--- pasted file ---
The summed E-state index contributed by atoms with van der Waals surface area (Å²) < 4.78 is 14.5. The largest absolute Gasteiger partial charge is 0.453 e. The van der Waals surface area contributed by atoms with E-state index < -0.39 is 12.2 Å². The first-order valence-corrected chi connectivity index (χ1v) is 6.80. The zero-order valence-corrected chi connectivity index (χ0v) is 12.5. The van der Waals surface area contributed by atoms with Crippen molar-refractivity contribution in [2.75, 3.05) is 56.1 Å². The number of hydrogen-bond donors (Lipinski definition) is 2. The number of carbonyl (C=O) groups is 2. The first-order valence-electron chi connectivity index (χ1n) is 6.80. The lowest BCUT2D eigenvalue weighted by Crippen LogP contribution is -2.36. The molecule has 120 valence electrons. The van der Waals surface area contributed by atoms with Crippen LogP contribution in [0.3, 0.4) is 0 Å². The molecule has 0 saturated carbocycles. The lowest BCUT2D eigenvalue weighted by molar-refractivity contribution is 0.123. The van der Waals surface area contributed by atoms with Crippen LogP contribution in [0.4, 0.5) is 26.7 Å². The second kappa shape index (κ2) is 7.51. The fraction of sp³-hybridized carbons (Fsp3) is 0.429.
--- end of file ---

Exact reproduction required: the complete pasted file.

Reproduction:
The summed E-state index contributed by atoms with van der Waals surface area (Å²) < 4.78 is 14.5. The largest absolute Gasteiger partial charge is 0.453 e. The van der Waals surface area contributed by atoms with E-state index < -0.39 is 12.2 Å². The first-order valence-corrected chi connectivity index (χ1v) is 6.80. The zero-order valence-corrected chi connectivity index (χ0v) is 12.5. The van der Waals surface area contributed by atoms with Crippen molar-refractivity contribution in [2.75, 3.05) is 56.1 Å². The number of hydrogen-bond donors (Lipinski definition) is 2. The number of carbonyl (C=O) groups is 2. The first-order valence-electron chi connectivity index (χ1n) is 6.80. The lowest BCUT2D eigenvalue weighted by Crippen LogP contribution is -2.36. The molecule has 120 valence electrons. The van der Waals surface area contributed by atoms with Crippen LogP contribution in [0.3, 0.4) is 0 Å². The molecule has 0 saturated carbocycles. The lowest BCUT2D eigenvalue weighted by molar-refractivity contribution is 0.123. The van der Waals surface area contributed by atoms with Crippen LogP contribution in [0.4, 0.5) is 26.7 Å². The second kappa shape index (κ2) is 7.51. The fraction of sp³-hybridized carbons (Fsp3) is 0.429.